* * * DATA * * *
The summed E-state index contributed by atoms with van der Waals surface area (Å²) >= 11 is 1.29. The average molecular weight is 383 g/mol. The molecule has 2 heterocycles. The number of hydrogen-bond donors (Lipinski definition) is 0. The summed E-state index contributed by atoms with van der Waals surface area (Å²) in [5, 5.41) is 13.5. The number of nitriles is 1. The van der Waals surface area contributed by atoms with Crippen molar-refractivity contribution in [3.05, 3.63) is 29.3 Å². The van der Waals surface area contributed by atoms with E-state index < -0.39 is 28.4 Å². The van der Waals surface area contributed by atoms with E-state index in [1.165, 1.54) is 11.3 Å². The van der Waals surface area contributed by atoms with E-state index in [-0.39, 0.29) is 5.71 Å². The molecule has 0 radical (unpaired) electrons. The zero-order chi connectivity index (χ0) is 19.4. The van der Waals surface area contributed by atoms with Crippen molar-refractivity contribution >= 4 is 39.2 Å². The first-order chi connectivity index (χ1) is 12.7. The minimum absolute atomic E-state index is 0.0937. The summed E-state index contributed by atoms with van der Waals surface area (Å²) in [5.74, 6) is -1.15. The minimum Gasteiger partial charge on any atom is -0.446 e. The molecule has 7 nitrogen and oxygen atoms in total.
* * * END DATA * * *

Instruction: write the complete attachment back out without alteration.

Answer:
The summed E-state index contributed by atoms with van der Waals surface area (Å²) >= 11 is 1.29. The average molecular weight is 383 g/mol. The molecule has 2 heterocycles. The number of hydrogen-bond donors (Lipinski definition) is 0. The summed E-state index contributed by atoms with van der Waals surface area (Å²) in [5, 5.41) is 13.5. The number of nitriles is 1. The van der Waals surface area contributed by atoms with Crippen molar-refractivity contribution in [3.05, 3.63) is 29.3 Å². The van der Waals surface area contributed by atoms with E-state index < -0.39 is 28.4 Å². The van der Waals surface area contributed by atoms with E-state index in [1.165, 1.54) is 11.3 Å². The van der Waals surface area contributed by atoms with E-state index in [-0.39, 0.29) is 5.71 Å². The molecule has 0 radical (unpaired) electrons. The zero-order chi connectivity index (χ0) is 19.4. The van der Waals surface area contributed by atoms with Crippen molar-refractivity contribution >= 4 is 39.2 Å². The first-order chi connectivity index (χ1) is 12.7. The minimum absolute atomic E-state index is 0.0937. The summed E-state index contributed by atoms with van der Waals surface area (Å²) in [5.74, 6) is -1.15. The minimum Gasteiger partial charge on any atom is -0.446 e. The molecule has 7 nitrogen and oxygen atoms in total.